Ice Dams on the Roof
When ice dams are located, you will notice a blackish grey or green clouded over center of the roof. Since the roof has been dripping with water for a lengthy winter, the metal melting into water will also be covered with black ice. You might have to search for some other way to identify the location of the ice dam, like rain or snow.
In a well insulated building, the water in the icicles will melt fairly quickly or freeze into a solid block, giving you the large crack your leak was uncovered. However, there are places where this ice will remain, harbouring water. If that happens, the ice block will slowly (within a couple of days), grow larger with the humidity in the building, still forcing it through the roof sheathing, and eventually freezing. You will likely have to place tarps below the water line on the leak, and paint the roof black or brown in order to hide the drip hole.
These tough, traps will hold the water in place without preventing its infiltration through the roof sheathing. If you are in an older building where the roof leaks are not easy to take care of, a drip-repair does not add much to the cost of the roof, because the roof and water meter are usually on the roof, and there are no water stops above roof vents to prevent you from having air circulation in the building.
Flashing and Channels
Tin channels or flashing are also embedded in the roof sheathing to catch any larger leaks. These can be on the recessed standard channels underneath the sheathing or they may be on smaller duct or outlet ducts. Even when the offset output of the vent is not a problem, it might still cause attic drafts in upper floors.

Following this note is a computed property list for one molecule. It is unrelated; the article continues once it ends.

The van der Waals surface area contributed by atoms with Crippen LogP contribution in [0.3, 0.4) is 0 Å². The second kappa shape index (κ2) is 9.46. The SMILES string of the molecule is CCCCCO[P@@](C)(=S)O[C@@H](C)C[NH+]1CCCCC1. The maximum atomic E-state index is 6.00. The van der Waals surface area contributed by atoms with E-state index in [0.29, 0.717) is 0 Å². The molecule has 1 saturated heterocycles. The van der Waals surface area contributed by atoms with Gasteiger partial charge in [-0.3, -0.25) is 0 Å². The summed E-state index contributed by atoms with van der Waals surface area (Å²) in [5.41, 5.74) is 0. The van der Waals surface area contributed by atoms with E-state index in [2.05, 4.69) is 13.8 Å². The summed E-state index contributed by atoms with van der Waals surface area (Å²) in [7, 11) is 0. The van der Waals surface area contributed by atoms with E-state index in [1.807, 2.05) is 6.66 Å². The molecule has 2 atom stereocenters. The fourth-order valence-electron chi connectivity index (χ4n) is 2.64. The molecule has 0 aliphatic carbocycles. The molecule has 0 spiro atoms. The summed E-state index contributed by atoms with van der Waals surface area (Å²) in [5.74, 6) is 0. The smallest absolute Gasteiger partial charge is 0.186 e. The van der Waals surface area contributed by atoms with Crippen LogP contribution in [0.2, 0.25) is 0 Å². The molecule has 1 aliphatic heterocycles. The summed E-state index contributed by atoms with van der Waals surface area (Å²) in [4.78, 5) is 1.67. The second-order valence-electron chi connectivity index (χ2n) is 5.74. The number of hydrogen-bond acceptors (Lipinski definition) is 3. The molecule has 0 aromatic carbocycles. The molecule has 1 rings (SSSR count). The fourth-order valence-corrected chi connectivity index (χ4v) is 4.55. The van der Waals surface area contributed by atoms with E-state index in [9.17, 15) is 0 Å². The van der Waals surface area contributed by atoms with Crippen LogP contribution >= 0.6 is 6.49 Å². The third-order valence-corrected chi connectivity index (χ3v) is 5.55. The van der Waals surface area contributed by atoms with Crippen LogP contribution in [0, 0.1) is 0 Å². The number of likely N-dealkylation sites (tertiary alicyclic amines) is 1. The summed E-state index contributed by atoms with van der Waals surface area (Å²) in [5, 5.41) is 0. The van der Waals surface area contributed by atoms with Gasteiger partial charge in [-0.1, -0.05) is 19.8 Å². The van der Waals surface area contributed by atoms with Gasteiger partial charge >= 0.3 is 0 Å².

If you are in an older building where large leaks have been spotted, you may have to retrofit your entire house for additional nail joints along certain channels to provide additional insulation.
The best way to tell if more insulation is what you need is to start by checking the temperature of the shingles. If they are warm and covered by ice, you need to install more layers. Even if you don’t have ice dams, the temperature of the roof sheathing may still be too low for your insulation. In this case, retrofitting the roof or both it and the sheathing is normally necessary. We will also show you a few more tricks for fixing roof leaks and keeping the heat in.
Chimneys and Vents
First, you may encounter leaks in the gable-end vents. These are one of the main causes of chronic attic drafts, especially in upper floor houses. In addition, through the attic mean outdoors air-streams, such as those from bathrooms, melting garden leaves and snow, can cause condensation on gable vents. This can affect the air movement through the roof and lead to bringing hot air back up into the attic, slowing the convection of heat from the home.
Finally, sometimes you find leaks in chimneys and vents, because they are frequently the source of cold air in your home. Besides being an air movement bottleneck it is also a large source of true hot air from adjacent rooms, which can cause drafts in the attic.
Many times this can be addressed by installing the hoses from the home’s gas, electric, water and sewer service to the fireplace or any furnace running in the home. This solves the air re-circulation problem, but is far more costly than just making the HVAC system itself better insulated. If the system is not located close to the room you are trying to heat, there may be other alternatives.
It should be pointed out that all the roof leaks we will talk about here are relatively minor and can usually be fixed with some simple tools. The problem is likely to be more serious when dealing with less than strong reinforcements. If the roof is already pretty deteriorated, there are times that patches can be tricky.